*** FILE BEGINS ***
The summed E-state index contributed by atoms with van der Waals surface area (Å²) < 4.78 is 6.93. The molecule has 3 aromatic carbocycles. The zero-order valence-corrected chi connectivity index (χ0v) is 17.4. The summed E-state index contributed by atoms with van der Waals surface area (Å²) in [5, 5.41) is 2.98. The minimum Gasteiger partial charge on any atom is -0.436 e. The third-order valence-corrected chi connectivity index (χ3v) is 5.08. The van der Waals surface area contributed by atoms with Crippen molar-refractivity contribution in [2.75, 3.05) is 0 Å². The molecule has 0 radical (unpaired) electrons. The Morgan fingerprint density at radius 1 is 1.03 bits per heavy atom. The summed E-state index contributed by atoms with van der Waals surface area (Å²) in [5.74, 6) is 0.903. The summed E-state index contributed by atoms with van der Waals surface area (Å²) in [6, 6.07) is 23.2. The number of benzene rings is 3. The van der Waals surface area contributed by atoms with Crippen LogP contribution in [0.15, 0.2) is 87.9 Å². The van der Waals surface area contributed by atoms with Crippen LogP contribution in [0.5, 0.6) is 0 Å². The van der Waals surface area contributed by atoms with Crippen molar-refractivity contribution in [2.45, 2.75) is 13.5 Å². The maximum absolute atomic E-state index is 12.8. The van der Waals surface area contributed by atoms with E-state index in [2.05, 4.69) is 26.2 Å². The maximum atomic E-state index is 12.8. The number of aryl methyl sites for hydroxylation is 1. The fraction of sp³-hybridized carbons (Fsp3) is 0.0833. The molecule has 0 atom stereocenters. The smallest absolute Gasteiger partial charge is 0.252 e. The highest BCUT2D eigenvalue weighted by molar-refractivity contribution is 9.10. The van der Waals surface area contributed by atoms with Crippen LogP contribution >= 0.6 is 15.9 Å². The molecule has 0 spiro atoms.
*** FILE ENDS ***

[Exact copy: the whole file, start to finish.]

The summed E-state index contributed by atoms with van der Waals surface area (Å²) < 4.78 is 6.93. The molecule has 3 aromatic carbocycles. The zero-order valence-corrected chi connectivity index (χ0v) is 17.4. The summed E-state index contributed by atoms with van der Waals surface area (Å²) in [5, 5.41) is 2.98. The minimum Gasteiger partial charge on any atom is -0.436 e. The third-order valence-corrected chi connectivity index (χ3v) is 5.08. The van der Waals surface area contributed by atoms with Crippen molar-refractivity contribution in [2.75, 3.05) is 0 Å². The molecule has 0 radical (unpaired) electrons. The Morgan fingerprint density at radius 1 is 1.03 bits per heavy atom. The summed E-state index contributed by atoms with van der Waals surface area (Å²) in [5.74, 6) is 0.903. The summed E-state index contributed by atoms with van der Waals surface area (Å²) in [6, 6.07) is 23.2. The number of benzene rings is 3. The van der Waals surface area contributed by atoms with Crippen LogP contribution in [0.15, 0.2) is 87.9 Å². The van der Waals surface area contributed by atoms with Crippen LogP contribution in [0.5, 0.6) is 0 Å². The van der Waals surface area contributed by atoms with Crippen molar-refractivity contribution in [2.45, 2.75) is 13.5 Å². The maximum absolute atomic E-state index is 12.8. The van der Waals surface area contributed by atoms with E-state index in [2.05, 4.69) is 26.2 Å². The maximum atomic E-state index is 12.8. The number of aryl methyl sites for hydroxylation is 1. The fraction of sp³-hybridized carbons (Fsp3) is 0.0833. The molecule has 0 atom stereocenters. The smallest absolute Gasteiger partial charge is 0.252 e. The highest BCUT2D eigenvalue weighted by molar-refractivity contribution is 9.10. The van der Waals surface area contributed by atoms with Crippen LogP contribution >= 0.6 is 15.9 Å². The molecule has 0 spiro atoms.